Diplomas Don’t Make the Grade
A Studio Monitori investigation found that educational training centers throughout the country are holding classes and awarding diplomas from at least five Ukraine universities.
But these documents are not recognized as legitimate diplomas in Georgia, and while the Ukraine Ministry of Education does recognize the diplomas submitted from the five universities, a spokesman readily admits that nobody at the ministry knows anything about these Georgian programs.
Sergei Bondarenko, a spokesman for the Ukraine Ministry of Education, confirmed in a phone interview that the five are legitimate universities, and that such institutions have the right to offer programs abroad and confer diplomas. Ukraine, however, does not regulate or do on-site inspection of the programs in Georgia.
But these programs fall afoul of Georgian regulations.
The Ukraine universities are:
- International Academy of Personnel Management
- International European University of Ukraine
- Poltava State Agrarian Academy
- Odessa International Humanitarian University
- Krok University
Studio Monitori reporters visited several of the Georgian training centers and identified themselves as potential students. The undercover reporters heard a variety of attractive offers from the various programs:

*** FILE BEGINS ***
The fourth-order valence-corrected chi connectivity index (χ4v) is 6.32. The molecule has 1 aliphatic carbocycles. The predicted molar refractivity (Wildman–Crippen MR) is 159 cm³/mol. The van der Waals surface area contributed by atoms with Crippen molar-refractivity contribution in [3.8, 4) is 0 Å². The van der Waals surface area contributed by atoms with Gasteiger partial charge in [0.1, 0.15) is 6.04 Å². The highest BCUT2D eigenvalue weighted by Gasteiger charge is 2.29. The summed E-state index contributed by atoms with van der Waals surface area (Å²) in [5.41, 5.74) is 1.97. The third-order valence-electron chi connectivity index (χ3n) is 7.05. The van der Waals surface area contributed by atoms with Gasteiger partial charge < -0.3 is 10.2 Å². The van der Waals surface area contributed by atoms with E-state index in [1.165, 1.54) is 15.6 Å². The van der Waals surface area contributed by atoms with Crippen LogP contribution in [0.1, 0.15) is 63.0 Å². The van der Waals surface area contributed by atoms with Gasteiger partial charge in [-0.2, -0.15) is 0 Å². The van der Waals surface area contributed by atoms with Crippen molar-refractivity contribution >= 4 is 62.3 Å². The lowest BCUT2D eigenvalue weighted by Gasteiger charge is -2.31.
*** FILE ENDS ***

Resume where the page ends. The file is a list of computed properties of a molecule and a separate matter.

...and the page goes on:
- They would not have to pass the national entrance exam required for all accredited universities in Georgia.
- They often would not have to pass any entrance exam at all – just provide paperwork and complete a simple interview.
- They did not need to read the Ukrainian or Russian language.
- They didn’t have to ever set foot in Ukraine.
Since 2010, Georgian law has required branches of foreign schools operating in Georgia to obtain permissions from the Ministry of Education. The organizations Studio Monitori interviewed have no such permissions.
One of those organizations is GUMA Meridian +. According to its founder, Jemal Kharebava, his organization does not need permission because it is a limited liability corporation (LLC) and does not actually issue diplomas itself.
According to Decree #98 from the Georgia Ministry of Education, students educated abroad must submit a document confirming their stay abroad in order to have their diplomas recognized.
Ana Maisuradze is the head of the ministry’s Division for Recognition of Education. She was asked what would happen if a Georgian student obtained a diploma from a foreign country without ever having traveled to that country.
“The diploma will not be recognized, because we will surely require a document proving the student’s stay abroad,” Maisuradze said. Without it, “no recognition will be granted.”
At the same time, the ministry says it has no legal mandate to stop these learning centers from offering the Ukrainian diploma programs.
“It is not the responsibility of the Ministry of Education to maintain quality control at these institutions since, according to our legislation, they are not educational institutions,” Maisuradze said.
So the centers stay open, and students continue to study for diplomas that are not recognized in Georgia.